The Tax Cuts and Jobs Act (TCJA) that was passed in 2017 changed several things in our tax code, but primarily it lowered federal taxes paid for most middle-class families. One of the ways it did this was by increasing the standard deduction a taxpayer receives and by capping the state and local taxes (SALT) that are deductible at $10,000. In 2022, the standard deduction is $12,950 for single filers and $25,900 for joint filers. For about 20 million American families, this changed their filing strategy from itemizing to taking the standard deduction every year. You may be thinking to yourself, “Great, I’m keeping more money in my pocket, and my taxes are simpler.” While this may be true, some families could benefit by “bunching” or “clustering” their charitable giving in one year instead of over several.

Enter the donor-advised fund (DAF).

Donor-Advised Funds

A donor-advised fund is an investment vehicle that is managed by a third party. This fund can allow you to make a large charitable contribution in one year and make smaller charitable disbursements over several years. One feature of the DAF is that the taxpayer realizes the tax benefit when the money goes into the account, whereas the smaller charitable distributions may have left one under the standard deduction.

DAFs are more user-friendly than charitable remainder trusts and private foundations and are relatively cheap to establish and maintain. Because of the tax law change and the ease of use, there was a 19% increase in individual DAFs between 2018 and 2019, bringing the total number of DAFs to 873,228 (The Tax Advisor, 2021). Let’s look at an example of how bunching your deductions a DAF could work:

Case Study*

John and Jane Smith enjoy giving to their church and other organizations in their local community. Last year, John received a $30,000 bonus at the end of the year, and they gave $18,000 or 10% of their income to their church and another $2,500 to local charities throughout the year. When they go to file their taxes, their accountant figures that even with their giving last year, the standard deduction of $25,900 was still higher than their itemized deductions. The Smiths do not get to deduct any of the $20,500 that was given to charities.

To maximize their tax situation, the Smiths could have taken the $30,000 year-end bonus and started a Donor Advised Fund to use for future giving. This will allow them to deduct the entire $50,500 charitable contributions ($30,000 initial contribution to the DAF + $18,000 to their church + $2,500 to various other charities) compared to their standard deduction and would save them $5,412 in federal taxes. In the following year, the Smiths will give out of their DAF instead of out of their checkbook.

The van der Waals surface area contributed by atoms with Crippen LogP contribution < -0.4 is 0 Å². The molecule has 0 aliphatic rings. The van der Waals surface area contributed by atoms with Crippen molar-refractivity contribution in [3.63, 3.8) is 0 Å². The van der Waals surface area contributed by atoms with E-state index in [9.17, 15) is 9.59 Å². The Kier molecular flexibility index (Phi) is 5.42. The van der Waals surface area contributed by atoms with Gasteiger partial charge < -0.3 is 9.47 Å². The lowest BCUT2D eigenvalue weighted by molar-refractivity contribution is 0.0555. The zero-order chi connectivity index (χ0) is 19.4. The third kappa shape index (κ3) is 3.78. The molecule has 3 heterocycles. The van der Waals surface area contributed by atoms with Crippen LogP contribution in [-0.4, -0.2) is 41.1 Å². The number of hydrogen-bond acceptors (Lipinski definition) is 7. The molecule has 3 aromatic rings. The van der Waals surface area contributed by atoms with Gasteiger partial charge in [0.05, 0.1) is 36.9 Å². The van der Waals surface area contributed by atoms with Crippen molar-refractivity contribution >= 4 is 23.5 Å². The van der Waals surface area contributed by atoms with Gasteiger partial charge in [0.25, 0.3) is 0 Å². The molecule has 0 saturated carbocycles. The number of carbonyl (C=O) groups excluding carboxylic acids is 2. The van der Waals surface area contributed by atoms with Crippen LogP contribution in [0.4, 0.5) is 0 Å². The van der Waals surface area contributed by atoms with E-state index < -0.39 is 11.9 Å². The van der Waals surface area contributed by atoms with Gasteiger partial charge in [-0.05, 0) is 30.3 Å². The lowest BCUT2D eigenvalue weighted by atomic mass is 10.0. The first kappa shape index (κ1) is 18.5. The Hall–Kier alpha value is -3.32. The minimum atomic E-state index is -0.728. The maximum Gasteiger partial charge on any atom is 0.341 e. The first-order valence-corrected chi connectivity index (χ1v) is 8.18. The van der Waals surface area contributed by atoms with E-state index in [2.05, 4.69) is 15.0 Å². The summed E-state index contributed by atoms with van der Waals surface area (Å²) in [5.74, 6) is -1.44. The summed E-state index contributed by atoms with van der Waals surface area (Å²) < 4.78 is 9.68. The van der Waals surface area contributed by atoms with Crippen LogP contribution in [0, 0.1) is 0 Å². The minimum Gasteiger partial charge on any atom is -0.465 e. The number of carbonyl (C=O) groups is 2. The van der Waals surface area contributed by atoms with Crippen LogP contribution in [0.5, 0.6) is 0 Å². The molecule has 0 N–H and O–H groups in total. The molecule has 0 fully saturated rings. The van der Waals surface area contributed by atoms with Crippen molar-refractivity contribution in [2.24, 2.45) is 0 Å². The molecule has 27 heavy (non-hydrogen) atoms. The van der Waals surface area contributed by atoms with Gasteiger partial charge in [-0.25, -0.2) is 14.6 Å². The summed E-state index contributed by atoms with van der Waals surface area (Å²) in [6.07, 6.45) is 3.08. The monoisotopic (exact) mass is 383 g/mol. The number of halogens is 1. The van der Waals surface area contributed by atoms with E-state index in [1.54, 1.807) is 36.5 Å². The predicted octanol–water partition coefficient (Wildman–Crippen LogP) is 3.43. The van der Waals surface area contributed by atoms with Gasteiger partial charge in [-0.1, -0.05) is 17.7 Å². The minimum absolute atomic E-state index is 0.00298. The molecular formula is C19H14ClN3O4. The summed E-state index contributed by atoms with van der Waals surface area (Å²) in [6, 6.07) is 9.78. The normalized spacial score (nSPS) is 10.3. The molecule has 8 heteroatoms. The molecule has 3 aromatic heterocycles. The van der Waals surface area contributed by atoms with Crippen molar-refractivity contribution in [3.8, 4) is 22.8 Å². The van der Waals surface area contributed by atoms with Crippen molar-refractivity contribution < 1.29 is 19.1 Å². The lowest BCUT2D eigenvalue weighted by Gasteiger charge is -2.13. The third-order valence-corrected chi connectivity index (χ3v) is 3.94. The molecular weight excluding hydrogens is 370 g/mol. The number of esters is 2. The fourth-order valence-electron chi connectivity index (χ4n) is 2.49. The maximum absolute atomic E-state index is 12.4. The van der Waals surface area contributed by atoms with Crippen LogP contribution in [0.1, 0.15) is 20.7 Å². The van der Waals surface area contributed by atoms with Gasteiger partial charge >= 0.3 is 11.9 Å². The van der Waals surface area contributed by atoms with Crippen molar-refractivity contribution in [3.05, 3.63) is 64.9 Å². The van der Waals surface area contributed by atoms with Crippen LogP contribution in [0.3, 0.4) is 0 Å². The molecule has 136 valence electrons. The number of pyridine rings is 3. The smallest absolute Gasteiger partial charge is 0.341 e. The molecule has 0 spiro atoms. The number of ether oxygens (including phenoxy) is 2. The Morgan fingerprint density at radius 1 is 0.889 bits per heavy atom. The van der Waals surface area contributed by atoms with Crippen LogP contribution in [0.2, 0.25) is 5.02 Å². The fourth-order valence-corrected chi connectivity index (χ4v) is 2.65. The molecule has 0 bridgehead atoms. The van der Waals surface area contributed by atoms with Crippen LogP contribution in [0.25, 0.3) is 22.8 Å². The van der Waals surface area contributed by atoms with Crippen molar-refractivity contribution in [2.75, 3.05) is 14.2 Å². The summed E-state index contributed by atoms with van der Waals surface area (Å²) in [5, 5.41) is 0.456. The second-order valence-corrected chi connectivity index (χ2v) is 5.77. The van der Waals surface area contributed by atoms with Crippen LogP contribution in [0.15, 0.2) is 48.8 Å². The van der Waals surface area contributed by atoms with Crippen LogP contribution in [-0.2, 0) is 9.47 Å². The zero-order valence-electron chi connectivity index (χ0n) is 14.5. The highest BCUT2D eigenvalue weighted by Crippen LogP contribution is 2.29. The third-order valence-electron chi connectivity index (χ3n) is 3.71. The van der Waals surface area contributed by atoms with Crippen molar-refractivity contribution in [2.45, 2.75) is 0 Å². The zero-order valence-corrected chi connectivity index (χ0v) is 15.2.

Items to Consider

  • Donation amount: The minimum amount to open a DAF is typically $25,000 and the donor is usually limited to sending checks to their preferred charities larger than $100.
  • Fees: It is important to understand all the costs that go into a Donor Advised Fund. The DAF will charge a fee to hold the assets, if you hire an advisor to manage the investments, they will charge a fee, and if the money is invested in a mutual fund or ETF, there is an annual expense ratio that the investment fund company charges. All told, the money inside the DAF could cost between 1.0% – 3.0% of the total assets in the DAF.
  • Ownership: Once the money goes into a DAF, technically the assets no longer are owned by the donor. The funds that go into the Donor Advised Fund are irrevocable. The donor can advise which charities receive the grants but cannot reverse the gift back to themselves.
  • Type of Asset: Be sure the donor-advised fund can accept the asset you wish to donate. Not only can you set up a DAF with cash, but it may be possible to open a DAF with highly appreciated assets such as a stock, real estate, or a business.
  • Income Gains: DAFs work great for someone who wants to frontload a charitable contribution to offset a windfall such as the sale of a business or property

If you are looking for ways to give back to some of the non-profit organizations that you are passionate about and want to make sure you are taking full advantage of the potential tax savings, don’t hesitate to give us a call.


*This is a hypothetical example and is for illustrative purposes only. It is not representative of any specific situation. Your specific situation may vary. We encourage you to seek personalized advice from qualified professionals regarding all personal finance, tax, and legal issues.

Content in this material is for general information only and not intended to provide specific tax, legal, or investment advice or recommendations for any individual. Strategence Capital and LPL Financial do not provide tax or legal advice or services. Please consult your tax and legal advisors regarding your specific situation.